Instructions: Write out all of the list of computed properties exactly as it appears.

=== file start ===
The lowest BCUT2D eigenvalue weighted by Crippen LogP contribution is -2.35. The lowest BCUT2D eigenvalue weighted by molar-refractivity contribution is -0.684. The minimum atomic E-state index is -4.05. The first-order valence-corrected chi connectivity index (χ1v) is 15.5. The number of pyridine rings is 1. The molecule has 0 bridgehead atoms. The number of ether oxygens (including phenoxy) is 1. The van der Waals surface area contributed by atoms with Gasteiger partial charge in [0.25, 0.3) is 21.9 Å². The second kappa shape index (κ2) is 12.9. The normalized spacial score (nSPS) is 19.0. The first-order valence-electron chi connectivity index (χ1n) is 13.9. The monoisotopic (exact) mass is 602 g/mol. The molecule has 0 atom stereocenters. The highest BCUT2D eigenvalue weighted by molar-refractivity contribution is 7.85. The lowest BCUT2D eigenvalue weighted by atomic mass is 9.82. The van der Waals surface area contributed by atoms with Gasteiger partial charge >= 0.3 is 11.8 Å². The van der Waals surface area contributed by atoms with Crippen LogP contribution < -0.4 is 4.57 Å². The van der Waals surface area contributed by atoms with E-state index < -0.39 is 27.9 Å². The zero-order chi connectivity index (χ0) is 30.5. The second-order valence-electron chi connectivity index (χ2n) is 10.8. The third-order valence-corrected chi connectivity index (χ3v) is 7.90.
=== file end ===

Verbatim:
The lowest BCUT2D eigenvalue weighted by Crippen LogP contribution is -2.35. The lowest BCUT2D eigenvalue weighted by molar-refractivity contribution is -0.684. The minimum atomic E-state index is -4.05. The first-order valence-corrected chi connectivity index (χ1v) is 15.5. The number of pyridine rings is 1. The molecule has 0 bridgehead atoms. The number of ether oxygens (including phenoxy) is 1. The van der Waals surface area contributed by atoms with Gasteiger partial charge in [0.25, 0.3) is 21.9 Å². The second kappa shape index (κ2) is 12.9. The normalized spacial score (nSPS) is 19.0. The first-order valence-electron chi connectivity index (χ1n) is 13.9. The monoisotopic (exact) mass is 602 g/mol. The molecule has 0 atom stereocenters. The highest BCUT2D eigenvalue weighted by molar-refractivity contribution is 7.85. The lowest BCUT2D eigenvalue weighted by atomic mass is 9.82. The van der Waals surface area contributed by atoms with Gasteiger partial charge >= 0.3 is 11.8 Å². The van der Waals surface area contributed by atoms with Crippen LogP contribution < -0.4 is 4.57 Å². The van der Waals surface area contributed by atoms with E-state index < -0.39 is 27.9 Å². The zero-order chi connectivity index (χ0) is 30.5. The second-order valence-electron chi connectivity index (χ2n) is 10.8. The third-order valence-corrected chi connectivity index (χ3v) is 7.90.